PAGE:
# Cauchy's convergence test

(Redirected from Cauchy criterion)

The Cauchy convergence test is a method used to test infinite series for convergence. A series

$\sum_{i=0}^\infty a_i$

with real or complex summands ai is convergent if and only if for every $\varepsilon>0$ there is a natural number N such that

$|a_{n+1}+a_{n+2}+\cdots+a_{n+p}|<\varepsilon$

holds for all n > N and p ≥ 1.[1]

The test works because the space R of real numbers and the space C of complex numbers (with the metric given by the absolute value) are both complete, so that the series is convergent if and only if the partial sum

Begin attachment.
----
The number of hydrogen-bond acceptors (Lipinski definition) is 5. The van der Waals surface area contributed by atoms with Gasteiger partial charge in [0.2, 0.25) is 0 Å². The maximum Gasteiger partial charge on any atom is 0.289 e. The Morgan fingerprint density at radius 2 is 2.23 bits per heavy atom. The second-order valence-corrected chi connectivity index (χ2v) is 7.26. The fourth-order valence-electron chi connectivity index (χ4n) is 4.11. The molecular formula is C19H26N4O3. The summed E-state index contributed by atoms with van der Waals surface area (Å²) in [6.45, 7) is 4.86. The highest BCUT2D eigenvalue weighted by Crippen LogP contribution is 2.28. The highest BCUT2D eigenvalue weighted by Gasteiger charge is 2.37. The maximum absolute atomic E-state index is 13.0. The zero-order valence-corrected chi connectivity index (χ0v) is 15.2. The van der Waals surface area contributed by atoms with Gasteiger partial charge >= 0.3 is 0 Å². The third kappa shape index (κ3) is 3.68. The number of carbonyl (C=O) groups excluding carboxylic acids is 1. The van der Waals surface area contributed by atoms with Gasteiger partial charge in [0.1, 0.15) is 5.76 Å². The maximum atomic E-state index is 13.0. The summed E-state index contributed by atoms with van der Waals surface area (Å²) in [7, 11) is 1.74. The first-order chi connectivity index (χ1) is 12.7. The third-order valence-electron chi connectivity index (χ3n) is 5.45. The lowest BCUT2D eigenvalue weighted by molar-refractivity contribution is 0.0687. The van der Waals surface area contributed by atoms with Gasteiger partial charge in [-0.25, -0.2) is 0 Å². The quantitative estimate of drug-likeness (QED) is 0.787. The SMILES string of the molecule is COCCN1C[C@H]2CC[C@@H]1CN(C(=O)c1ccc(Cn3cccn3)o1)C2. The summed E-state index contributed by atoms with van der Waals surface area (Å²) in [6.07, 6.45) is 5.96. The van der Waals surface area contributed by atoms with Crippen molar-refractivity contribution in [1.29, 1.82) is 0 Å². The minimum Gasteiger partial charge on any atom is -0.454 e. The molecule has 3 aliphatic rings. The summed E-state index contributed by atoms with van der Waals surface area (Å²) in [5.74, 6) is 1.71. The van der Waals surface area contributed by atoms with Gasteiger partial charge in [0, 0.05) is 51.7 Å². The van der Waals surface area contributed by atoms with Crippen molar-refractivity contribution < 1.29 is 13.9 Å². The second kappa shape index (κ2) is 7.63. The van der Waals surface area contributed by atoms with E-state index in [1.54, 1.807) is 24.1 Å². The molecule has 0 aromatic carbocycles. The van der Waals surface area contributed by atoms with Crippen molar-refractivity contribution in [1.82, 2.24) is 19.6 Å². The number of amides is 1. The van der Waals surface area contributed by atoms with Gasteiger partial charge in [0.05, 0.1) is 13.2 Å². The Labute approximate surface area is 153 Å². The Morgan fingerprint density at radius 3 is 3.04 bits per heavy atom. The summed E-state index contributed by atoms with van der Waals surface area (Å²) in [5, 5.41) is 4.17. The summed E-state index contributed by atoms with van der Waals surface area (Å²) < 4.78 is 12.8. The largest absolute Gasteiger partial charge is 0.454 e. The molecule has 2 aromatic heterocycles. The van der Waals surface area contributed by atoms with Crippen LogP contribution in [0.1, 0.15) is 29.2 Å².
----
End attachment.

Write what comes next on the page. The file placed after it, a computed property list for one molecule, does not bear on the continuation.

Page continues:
$s_n:=\sum_{i=0}^n a_i$

is a Cauchy sequence: for every $\varepsilon>0$ there is a number N, such that for all n, m > N holds

$|s_m-s_n|<\varepsilon.$

We can assume m > n and thus set p = m − n.

$|s_{n+p}-s_n|=|a_{n+1}+a_{n+2}+\cdots+a_{n+p}|<\varepsilon.$